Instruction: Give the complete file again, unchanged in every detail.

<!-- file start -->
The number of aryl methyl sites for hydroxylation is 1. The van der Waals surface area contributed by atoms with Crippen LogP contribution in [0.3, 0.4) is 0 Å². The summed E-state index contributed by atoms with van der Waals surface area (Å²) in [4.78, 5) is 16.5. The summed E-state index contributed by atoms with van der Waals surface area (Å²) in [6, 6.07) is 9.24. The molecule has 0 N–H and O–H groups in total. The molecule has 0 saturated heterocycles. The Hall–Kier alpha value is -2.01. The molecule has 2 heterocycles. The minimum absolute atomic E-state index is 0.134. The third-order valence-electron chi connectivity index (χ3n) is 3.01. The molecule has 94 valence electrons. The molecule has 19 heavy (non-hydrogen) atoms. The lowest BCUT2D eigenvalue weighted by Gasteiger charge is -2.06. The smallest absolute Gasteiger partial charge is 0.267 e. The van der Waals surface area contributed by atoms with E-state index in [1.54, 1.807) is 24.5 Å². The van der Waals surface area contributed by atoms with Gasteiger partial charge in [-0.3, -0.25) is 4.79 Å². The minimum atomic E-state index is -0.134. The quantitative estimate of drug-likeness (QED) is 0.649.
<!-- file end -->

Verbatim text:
The number of aryl methyl sites for hydroxylation is 1. The van der Waals surface area contributed by atoms with Crippen LogP contribution in [0.3, 0.4) is 0 Å². The summed E-state index contributed by atoms with van der Waals surface area (Å²) in [4.78, 5) is 16.5. The summed E-state index contributed by atoms with van der Waals surface area (Å²) in [6, 6.07) is 9.24. The molecule has 0 N–H and O–H groups in total. The molecule has 0 saturated heterocycles. The Hall–Kier alpha value is -2.01. The molecule has 2 heterocycles. The minimum absolute atomic E-state index is 0.134. The third-order valence-electron chi connectivity index (χ3n) is 3.01. The molecule has 94 valence electrons. The molecule has 19 heavy (non-hydrogen) atoms. The lowest BCUT2D eigenvalue weighted by Gasteiger charge is -2.06. The smallest absolute Gasteiger partial charge is 0.267 e. The van der Waals surface area contributed by atoms with E-state index in [1.54, 1.807) is 24.5 Å². The van der Waals surface area contributed by atoms with Gasteiger partial charge in [-0.3, -0.25) is 4.79 Å². The minimum atomic E-state index is -0.134. The quantitative estimate of drug-likeness (QED) is 0.649.